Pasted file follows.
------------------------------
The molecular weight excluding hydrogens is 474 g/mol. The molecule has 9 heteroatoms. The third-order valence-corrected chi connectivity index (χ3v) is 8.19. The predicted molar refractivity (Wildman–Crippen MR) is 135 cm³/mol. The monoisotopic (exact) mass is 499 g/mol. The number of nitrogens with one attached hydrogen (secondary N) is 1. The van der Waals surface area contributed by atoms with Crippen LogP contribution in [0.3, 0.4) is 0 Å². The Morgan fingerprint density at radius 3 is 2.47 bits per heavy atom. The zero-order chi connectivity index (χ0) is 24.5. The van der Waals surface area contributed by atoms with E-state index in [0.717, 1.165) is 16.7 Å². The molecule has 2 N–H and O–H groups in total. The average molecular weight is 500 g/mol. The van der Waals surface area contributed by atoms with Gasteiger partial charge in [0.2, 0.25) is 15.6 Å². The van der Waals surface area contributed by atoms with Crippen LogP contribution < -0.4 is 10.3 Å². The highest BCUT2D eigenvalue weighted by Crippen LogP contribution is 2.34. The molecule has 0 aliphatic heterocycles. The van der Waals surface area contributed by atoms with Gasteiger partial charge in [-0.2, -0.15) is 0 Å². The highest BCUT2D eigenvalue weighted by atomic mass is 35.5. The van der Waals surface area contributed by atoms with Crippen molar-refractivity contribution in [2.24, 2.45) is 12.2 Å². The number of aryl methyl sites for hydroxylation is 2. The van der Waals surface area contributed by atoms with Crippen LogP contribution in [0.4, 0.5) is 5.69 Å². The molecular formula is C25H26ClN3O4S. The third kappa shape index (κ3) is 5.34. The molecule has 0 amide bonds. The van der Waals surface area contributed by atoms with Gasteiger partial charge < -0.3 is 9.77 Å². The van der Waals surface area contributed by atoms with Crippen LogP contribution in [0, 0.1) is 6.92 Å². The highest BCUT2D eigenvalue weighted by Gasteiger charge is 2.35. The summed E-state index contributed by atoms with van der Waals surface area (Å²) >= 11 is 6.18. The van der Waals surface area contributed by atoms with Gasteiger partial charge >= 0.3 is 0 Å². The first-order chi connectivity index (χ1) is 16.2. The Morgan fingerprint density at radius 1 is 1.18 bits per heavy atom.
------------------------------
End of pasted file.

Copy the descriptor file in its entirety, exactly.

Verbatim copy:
The molecular weight excluding hydrogens is 474 g/mol. The molecule has 9 heteroatoms. The third-order valence-corrected chi connectivity index (χ3v) is 8.19. The predicted molar refractivity (Wildman–Crippen MR) is 135 cm³/mol. The monoisotopic (exact) mass is 499 g/mol. The number of nitrogens with one attached hydrogen (secondary N) is 1. The van der Waals surface area contributed by atoms with Crippen LogP contribution in [0.3, 0.4) is 0 Å². The Morgan fingerprint density at radius 3 is 2.47 bits per heavy atom. The zero-order chi connectivity index (χ0) is 24.5. The van der Waals surface area contributed by atoms with E-state index in [0.717, 1.165) is 16.7 Å². The molecule has 2 N–H and O–H groups in total. The average molecular weight is 500 g/mol. The van der Waals surface area contributed by atoms with Gasteiger partial charge in [0.2, 0.25) is 15.6 Å². The van der Waals surface area contributed by atoms with Crippen LogP contribution < -0.4 is 10.3 Å². The highest BCUT2D eigenvalue weighted by Crippen LogP contribution is 2.34. The molecule has 0 aliphatic heterocycles. The van der Waals surface area contributed by atoms with Gasteiger partial charge in [-0.2, -0.15) is 0 Å². The highest BCUT2D eigenvalue weighted by atomic mass is 35.5. The van der Waals surface area contributed by atoms with Crippen molar-refractivity contribution in [2.24, 2.45) is 12.2 Å². The number of aryl methyl sites for hydroxylation is 2. The van der Waals surface area contributed by atoms with Crippen LogP contribution in [0.4, 0.5) is 5.69 Å². The molecular formula is C25H26ClN3O4S. The third kappa shape index (κ3) is 5.34. The molecule has 0 amide bonds. The van der Waals surface area contributed by atoms with Gasteiger partial charge < -0.3 is 9.77 Å². The van der Waals surface area contributed by atoms with Crippen LogP contribution in [0, 0.1) is 6.92 Å². The highest BCUT2D eigenvalue weighted by Gasteiger charge is 2.35. The summed E-state index contributed by atoms with van der Waals surface area (Å²) >= 11 is 6.18. The van der Waals surface area contributed by atoms with Gasteiger partial charge >= 0.3 is 0 Å². The first-order chi connectivity index (χ1) is 16.2. The Morgan fingerprint density at radius 1 is 1.18 bits per heavy atom.